A Full Review & Breakdown of The Stevens 320 – Should You Buy?

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Stevens 320 Review – All You Need to Know


If the Stevens 320 shotgun looks familiar to you, it should. It is an unashamed and freely admitted copy of the respected Winchester 1300 shotgun.  High on the list of “guns I wish I’d never sold” my 1300 was as basic and solid a pump shotgun as I’d ever owned.

Needless to say, when the Stevens 320 hit the market, I was crazy excited. Here was a gun based off of that grand old classic, but with a seemingly never-ending array of options and configurations.  At last count, Savage-Stevens has over a half dozen different variations, ranging from dedicated combat ready shotguns to models suitable for hunting and sport shooting.

Most Stevens 320 shotguns are designed with home defense in mind and come configured either with a traditional looking polymer stock or a tactical model with buttstock and pistol grip that is reminiscent of the AR-15.  They are available with or without ghost ring sights, and two 20 gauge models are also available.

One of the best things about the 320 is it’s almost unbelievable low price.  With an MSRP as low as $276, there is little reason not to be looking at this fine gun.  While some may dismiss “Made in China” as proof of something being junk, the reality is that China has some of the most modern and state of the art manufacturing facilities anywhere on the planet, and this as much as lower labor costs helps drive affordably priced products, and the Stevens 320 is no exception. Built with exacting standards and high-quality materials, this is a fine entry to mid-level shotgun.

Handling the 320 is like handling a modernized, updated Winchester 1300. The dual locking bars make each cycling of the action feel strong and firm, while the addition of a pistol grip stock and ghost rings, make it very plain that this shotgun is all about business. 

And speaking of being all about business, rare is the gun that is out of the box ready for whatever use you may have for it.  The Stevens 320 is a fantastic gun, and yes, it is out of the box ready if you want a bone stock gun. For some that is fine, for others, it is simply a start.  I like to add a few carefully selected extras to my guns, and these are a few of my favorites.

Let There Be Light

There is little point in having a self-defense shotgun if you don’t put some sort of light on it, and there are none better than those made by Streamlight.

There are a great many options, including those with strobe functions, lasers and varying degrees of brightness.  Pair with a rail adapter that will give you a Picatinny rail on your magazine tube, and you’ve got the makings of a top-notch combat ready self-defense shotgun.

The Softer Side

There are three other key accessories you’ll need for your Stevens 320.  First, off a high-quality sling such as this Blackhawk shotgun sling designed to hold 18 rounds just where you can quickly reach them, this clever sling combines a bandoleer to give you maximum utility.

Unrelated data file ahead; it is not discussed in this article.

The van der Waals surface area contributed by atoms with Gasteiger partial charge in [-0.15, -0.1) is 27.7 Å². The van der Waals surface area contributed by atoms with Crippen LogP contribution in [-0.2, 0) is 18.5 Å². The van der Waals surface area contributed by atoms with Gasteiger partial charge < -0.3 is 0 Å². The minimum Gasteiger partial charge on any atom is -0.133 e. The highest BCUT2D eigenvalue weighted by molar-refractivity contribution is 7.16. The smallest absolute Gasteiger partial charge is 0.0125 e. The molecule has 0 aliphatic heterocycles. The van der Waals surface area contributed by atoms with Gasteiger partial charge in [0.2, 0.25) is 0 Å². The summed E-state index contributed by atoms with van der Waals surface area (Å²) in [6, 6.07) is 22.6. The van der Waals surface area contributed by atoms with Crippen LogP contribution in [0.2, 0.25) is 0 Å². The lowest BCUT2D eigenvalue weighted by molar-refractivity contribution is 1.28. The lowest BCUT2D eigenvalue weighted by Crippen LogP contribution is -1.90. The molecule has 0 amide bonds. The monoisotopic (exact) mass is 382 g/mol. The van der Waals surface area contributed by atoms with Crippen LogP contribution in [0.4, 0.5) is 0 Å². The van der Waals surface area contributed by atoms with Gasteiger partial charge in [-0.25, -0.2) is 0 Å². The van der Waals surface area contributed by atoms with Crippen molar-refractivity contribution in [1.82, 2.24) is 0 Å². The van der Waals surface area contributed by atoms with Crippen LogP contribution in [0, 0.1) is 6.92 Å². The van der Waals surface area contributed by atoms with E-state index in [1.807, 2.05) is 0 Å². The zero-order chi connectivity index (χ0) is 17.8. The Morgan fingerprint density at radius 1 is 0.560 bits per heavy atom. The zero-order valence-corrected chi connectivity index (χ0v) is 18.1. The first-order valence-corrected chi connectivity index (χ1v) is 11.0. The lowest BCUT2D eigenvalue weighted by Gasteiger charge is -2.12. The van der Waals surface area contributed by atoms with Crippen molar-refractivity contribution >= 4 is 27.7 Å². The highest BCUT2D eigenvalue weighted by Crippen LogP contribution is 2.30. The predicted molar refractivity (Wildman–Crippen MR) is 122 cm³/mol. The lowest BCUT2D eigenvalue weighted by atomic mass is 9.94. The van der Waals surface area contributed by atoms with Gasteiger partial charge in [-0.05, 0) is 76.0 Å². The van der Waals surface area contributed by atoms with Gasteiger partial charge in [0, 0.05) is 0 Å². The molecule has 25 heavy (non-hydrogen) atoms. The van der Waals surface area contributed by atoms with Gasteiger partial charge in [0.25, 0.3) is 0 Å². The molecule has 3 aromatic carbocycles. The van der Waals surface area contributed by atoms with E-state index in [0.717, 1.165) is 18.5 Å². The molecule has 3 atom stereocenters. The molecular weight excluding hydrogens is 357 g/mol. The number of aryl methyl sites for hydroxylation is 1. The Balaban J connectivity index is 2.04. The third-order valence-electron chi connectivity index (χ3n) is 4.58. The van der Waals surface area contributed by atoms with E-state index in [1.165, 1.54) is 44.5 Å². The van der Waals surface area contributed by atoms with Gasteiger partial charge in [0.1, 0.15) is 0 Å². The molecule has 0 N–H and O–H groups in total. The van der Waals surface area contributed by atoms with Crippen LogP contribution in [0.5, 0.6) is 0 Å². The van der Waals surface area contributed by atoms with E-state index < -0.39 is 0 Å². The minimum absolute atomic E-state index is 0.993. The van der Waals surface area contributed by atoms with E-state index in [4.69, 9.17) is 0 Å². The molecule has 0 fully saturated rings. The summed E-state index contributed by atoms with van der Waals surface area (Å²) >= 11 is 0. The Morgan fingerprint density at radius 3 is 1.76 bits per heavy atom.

Speaking of utility, if you don’t want a sling, or use a different sort of sling system, a buttstock shell carrier is a must-have item.  This holds 8 rounds in easy reach on your shotgun’s buttstock without making it ungainly or unbalanced.  Lastly, you are going to need some sort of carrying case for your shotgun.

I like these padded carrying cases as they have pockets for storing accessories like a cleaning kit spare ammo, or what not, and can also be fitted with extra tactical pouches and carried like a backpack.  Done properly you can create an entire bugout bag around your shotgun, and carry emergency supplies and your gun together.

The Most Bang For Your Buck

Really, no matter how you slice it, the Stevens 320 is the ultimate low cost, hard-working shotgun. Its time-honored design ensures a lifetime of reliability, and it’s quality construction means your children and grandchildren will be enjoying this shotgun well into the 21st Century. 

Savage-Stevens has long been dedicated to providing affordable, high-quality firearms for the general public, and have certainly hit a home run with their recreation of the Winchester 1300. 

While it is somewhat unfortunate they could not make it in the USA and still reach the price point they wanted, if I’m going to buy an imported shotgun, I’d rather buy one from a US-based company, which ensures the profits stay at home, instead of going back overseas.

In today’s interconnected global marketplace, there is no shame in buying imported goods, and there is no shame at all in owning a Stevens 320 shotgun.

If you are a rank traditionalist, this polymer and black finished shotgun isn’t for you, but if you demand a utilitarian, hard-working shotgun, you’ve found it.  The addition of a few well-chosen accessories will make it into the perfect home defense or even law enforcement shotgun.

There is always the temptation to burden yourself with all manner of gear and turn your shotgun into some sort of tactical cliché. Examine your needs and wants carefully. You’ve already picked your shotgun. Are you keeping it loaded for self-defense?

Then add light and some way to carry extra ammo and call it good. Is it hiding in your safe waiting for trips to the range and for hunting? Toss a sling on there and call it good.  This is a highly refined, simple and elegant shotgun, and each item you purchase for it must balance that simplicity with utility.

Regardless of your final configuration, a good pump shotgun is a grand American tradition that hearkens back to the time when a single gun might be called on to protect the home, put food on the table and serve for sports purposes.  The Stevens 320 does just that.

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